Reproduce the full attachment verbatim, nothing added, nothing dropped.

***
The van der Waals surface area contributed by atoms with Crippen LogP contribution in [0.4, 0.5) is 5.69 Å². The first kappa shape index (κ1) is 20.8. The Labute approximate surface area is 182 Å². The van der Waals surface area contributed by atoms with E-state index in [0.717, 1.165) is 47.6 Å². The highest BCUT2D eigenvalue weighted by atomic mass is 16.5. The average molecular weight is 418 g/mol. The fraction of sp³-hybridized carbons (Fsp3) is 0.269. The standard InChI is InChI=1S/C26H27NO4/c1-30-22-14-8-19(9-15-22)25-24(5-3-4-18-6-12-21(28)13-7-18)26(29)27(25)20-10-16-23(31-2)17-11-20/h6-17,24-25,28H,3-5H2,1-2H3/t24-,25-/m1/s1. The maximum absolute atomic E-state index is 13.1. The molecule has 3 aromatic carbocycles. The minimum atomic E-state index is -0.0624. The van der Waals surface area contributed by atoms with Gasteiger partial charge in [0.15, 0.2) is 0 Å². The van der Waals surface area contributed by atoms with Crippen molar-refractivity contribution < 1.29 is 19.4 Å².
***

The van der Waals surface area contributed by atoms with Crippen LogP contribution in [0.4, 0.5) is 5.69 Å². The first kappa shape index (κ1) is 20.8. The Labute approximate surface area is 182 Å². The van der Waals surface area contributed by atoms with E-state index in [0.717, 1.165) is 47.6 Å². The highest BCUT2D eigenvalue weighted by atomic mass is 16.5. The average molecular weight is 418 g/mol. The fraction of sp³-hybridized carbons (Fsp3) is 0.269. The standard InChI is InChI=1S/C26H27NO4/c1-30-22-14-8-19(9-15-22)25-24(5-3-4-18-6-12-21(28)13-7-18)26(29)27(25)20-10-16-23(31-2)17-11-20/h6-17,24-25,28H,3-5H2,1-2H3/t24-,25-/m1/s1. The maximum absolute atomic E-state index is 13.1. The molecule has 3 aromatic carbocycles. The minimum atomic E-state index is -0.0624. The van der Waals surface area contributed by atoms with Gasteiger partial charge in [0.15, 0.2) is 0 Å². The van der Waals surface area contributed by atoms with Crippen molar-refractivity contribution < 1.29 is 19.4 Å².